Hellhole Of Andersonville

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The Hellhole of Andersonville Andersonville, or Camp Sumter, stands out as the worst of the prisoner-of-war camps on either side in the American Civil War. The pressures on the South during the American Civil War created an environment in Andersonville that resulted in a large number of deaths. Prisoners were decimated by disease, dehydration, starvation, overpopulation, and execution during the fourteen months of Andersonville’s existence. It was one of the largest camps during the Civil War holding 45,000 or more prisoners. Built in 1864, Confederate officials decided to transfer federal prisoners to Richmond (Andersonville). The first prisoners arrived on February 25, 1864. Approximately four hundred people arrived each day (Council…show more content…
Some look at Captain Henri as a scapegoat from a failed Confederacy, while others see him as a murderer to inmates in Andersonville (Andersonville). Captain Henri’s cruelty was quickly visible. Captain Henri made sure the food handed out to the prisoners was decreased each day. Wirz had a reputation for his cruelty to prisoners and was also known as a murderer. One soldier testified that Wirz ordered a prisoner into the stocks during a rainstorm. The soldier observed the prisoner who was drowning and placed an umbrella over him and questioned Wirz, who replied, “Let the damned Yankee drown” (National Park Service Omnipresent and Omniscient). These actions toward the prisoners doomed Wirz ultimately. Captain Henri was arrested in May 7, 1865 at the prison. (Military Prison Career of Captain Henri Wirz). He was charged with conspiracy to kill or injure prisoners in violation of the laws of war and multiple counts of murder. Nearly 150 former prisoners, guards, Confederate officials, civilians, and medical staff testified against Wirz (Military Prison Career of Captain Henri Wirz). In Washington D.C. in 1865, before Captain Wirz hanging he told the officer in charge “I know what orders are Major. I’m being hanged for obeying them.” Though he was indifferent toward inmates, he was indeed a scapegoat and some evidence against him was…show more content…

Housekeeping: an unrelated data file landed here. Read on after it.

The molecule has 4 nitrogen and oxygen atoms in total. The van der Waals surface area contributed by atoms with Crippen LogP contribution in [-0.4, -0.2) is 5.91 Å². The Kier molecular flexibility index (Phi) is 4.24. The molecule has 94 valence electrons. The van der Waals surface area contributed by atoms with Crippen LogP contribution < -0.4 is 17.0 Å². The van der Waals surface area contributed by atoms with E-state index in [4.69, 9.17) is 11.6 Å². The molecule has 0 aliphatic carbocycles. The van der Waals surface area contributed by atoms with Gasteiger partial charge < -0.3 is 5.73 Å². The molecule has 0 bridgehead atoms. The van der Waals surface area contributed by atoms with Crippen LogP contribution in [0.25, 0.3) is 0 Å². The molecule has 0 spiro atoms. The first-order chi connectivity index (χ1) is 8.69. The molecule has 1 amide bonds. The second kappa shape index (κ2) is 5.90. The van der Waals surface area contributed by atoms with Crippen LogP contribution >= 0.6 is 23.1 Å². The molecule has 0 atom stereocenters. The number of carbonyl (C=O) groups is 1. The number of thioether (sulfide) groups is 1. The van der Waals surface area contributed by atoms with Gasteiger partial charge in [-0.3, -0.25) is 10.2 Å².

These deaths occurred because of diseases and afflictions resulting from the crowded conditions, lack of adequate shelter, poor water supply, and nutritional needs not being met. Deaths also resulted from violence within Andersonville. This violence came in the form of gunshots from guards killing prisoners crossing the deadline and from violent encounters within the prison community itself, including six executions carried out against individuals convicted by the prisoners themselves. The hell that was Andersonville finally ended with the South’s surrender April
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